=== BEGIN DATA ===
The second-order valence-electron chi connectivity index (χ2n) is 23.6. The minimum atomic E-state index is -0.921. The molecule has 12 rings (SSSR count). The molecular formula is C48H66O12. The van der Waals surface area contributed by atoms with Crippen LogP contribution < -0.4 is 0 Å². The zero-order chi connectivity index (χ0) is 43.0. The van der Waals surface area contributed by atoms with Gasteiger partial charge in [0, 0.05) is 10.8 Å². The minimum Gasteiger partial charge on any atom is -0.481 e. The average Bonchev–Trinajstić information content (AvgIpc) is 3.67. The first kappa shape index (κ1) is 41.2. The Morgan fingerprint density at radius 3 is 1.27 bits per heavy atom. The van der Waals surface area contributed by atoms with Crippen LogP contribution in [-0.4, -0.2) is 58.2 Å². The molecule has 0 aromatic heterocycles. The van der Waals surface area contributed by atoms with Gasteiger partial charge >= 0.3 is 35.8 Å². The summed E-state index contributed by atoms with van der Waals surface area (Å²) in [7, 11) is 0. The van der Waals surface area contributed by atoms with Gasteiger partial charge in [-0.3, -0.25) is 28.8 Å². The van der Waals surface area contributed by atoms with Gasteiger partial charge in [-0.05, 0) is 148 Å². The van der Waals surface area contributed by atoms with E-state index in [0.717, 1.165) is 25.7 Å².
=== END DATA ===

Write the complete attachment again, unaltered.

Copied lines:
The second-order valence-electron chi connectivity index (χ2n) is 23.6. The minimum atomic E-state index is -0.921. The molecule has 12 rings (SSSR count). The molecular formula is C48H66O12. The van der Waals surface area contributed by atoms with Crippen LogP contribution < -0.4 is 0 Å². The zero-order chi connectivity index (χ0) is 43.0. The van der Waals surface area contributed by atoms with Gasteiger partial charge in [0, 0.05) is 10.8 Å². The minimum Gasteiger partial charge on any atom is -0.481 e. The average Bonchev–Trinajstić information content (AvgIpc) is 3.67. The first kappa shape index (κ1) is 41.2. The Morgan fingerprint density at radius 3 is 1.27 bits per heavy atom. The van der Waals surface area contributed by atoms with Crippen LogP contribution in [-0.4, -0.2) is 58.2 Å². The molecule has 0 aromatic heterocycles. The van der Waals surface area contributed by atoms with Gasteiger partial charge >= 0.3 is 35.8 Å². The summed E-state index contributed by atoms with van der Waals surface area (Å²) in [7, 11) is 0. The van der Waals surface area contributed by atoms with Gasteiger partial charge in [-0.3, -0.25) is 28.8 Å². The van der Waals surface area contributed by atoms with Gasteiger partial charge in [-0.05, 0) is 148 Å². The van der Waals surface area contributed by atoms with E-state index in [0.717, 1.165) is 25.7 Å².